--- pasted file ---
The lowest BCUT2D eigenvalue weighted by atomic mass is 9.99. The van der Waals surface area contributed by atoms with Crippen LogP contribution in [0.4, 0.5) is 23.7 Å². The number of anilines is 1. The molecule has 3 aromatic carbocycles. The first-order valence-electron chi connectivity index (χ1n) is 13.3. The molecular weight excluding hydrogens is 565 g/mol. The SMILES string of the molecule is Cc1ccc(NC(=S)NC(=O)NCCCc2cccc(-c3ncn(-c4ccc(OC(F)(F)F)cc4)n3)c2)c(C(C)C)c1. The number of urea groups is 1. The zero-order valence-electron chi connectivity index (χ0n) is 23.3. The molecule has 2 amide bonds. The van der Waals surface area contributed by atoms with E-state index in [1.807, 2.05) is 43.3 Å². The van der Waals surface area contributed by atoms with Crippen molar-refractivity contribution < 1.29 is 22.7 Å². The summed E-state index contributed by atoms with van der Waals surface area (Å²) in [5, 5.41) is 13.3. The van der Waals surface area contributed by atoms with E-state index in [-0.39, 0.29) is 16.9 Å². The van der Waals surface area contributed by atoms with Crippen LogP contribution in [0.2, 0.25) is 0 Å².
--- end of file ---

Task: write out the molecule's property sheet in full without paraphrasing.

The lowest BCUT2D eigenvalue weighted by atomic mass is 9.99. The van der Waals surface area contributed by atoms with Crippen LogP contribution in [0.4, 0.5) is 23.7 Å². The number of anilines is 1. The molecule has 3 aromatic carbocycles. The first-order valence-electron chi connectivity index (χ1n) is 13.3. The molecular weight excluding hydrogens is 565 g/mol. The SMILES string of the molecule is Cc1ccc(NC(=S)NC(=O)NCCCc2cccc(-c3ncn(-c4ccc(OC(F)(F)F)cc4)n3)c2)c(C(C)C)c1. The number of urea groups is 1. The zero-order valence-electron chi connectivity index (χ0n) is 23.3. The molecule has 2 amide bonds. The van der Waals surface area contributed by atoms with E-state index in [1.807, 2.05) is 43.3 Å². The van der Waals surface area contributed by atoms with Crippen molar-refractivity contribution < 1.29 is 22.7 Å². The summed E-state index contributed by atoms with van der Waals surface area (Å²) in [5, 5.41) is 13.3. The van der Waals surface area contributed by atoms with E-state index in [-0.39, 0.29) is 16.9 Å². The van der Waals surface area contributed by atoms with Crippen LogP contribution in [0.2, 0.25) is 0 Å².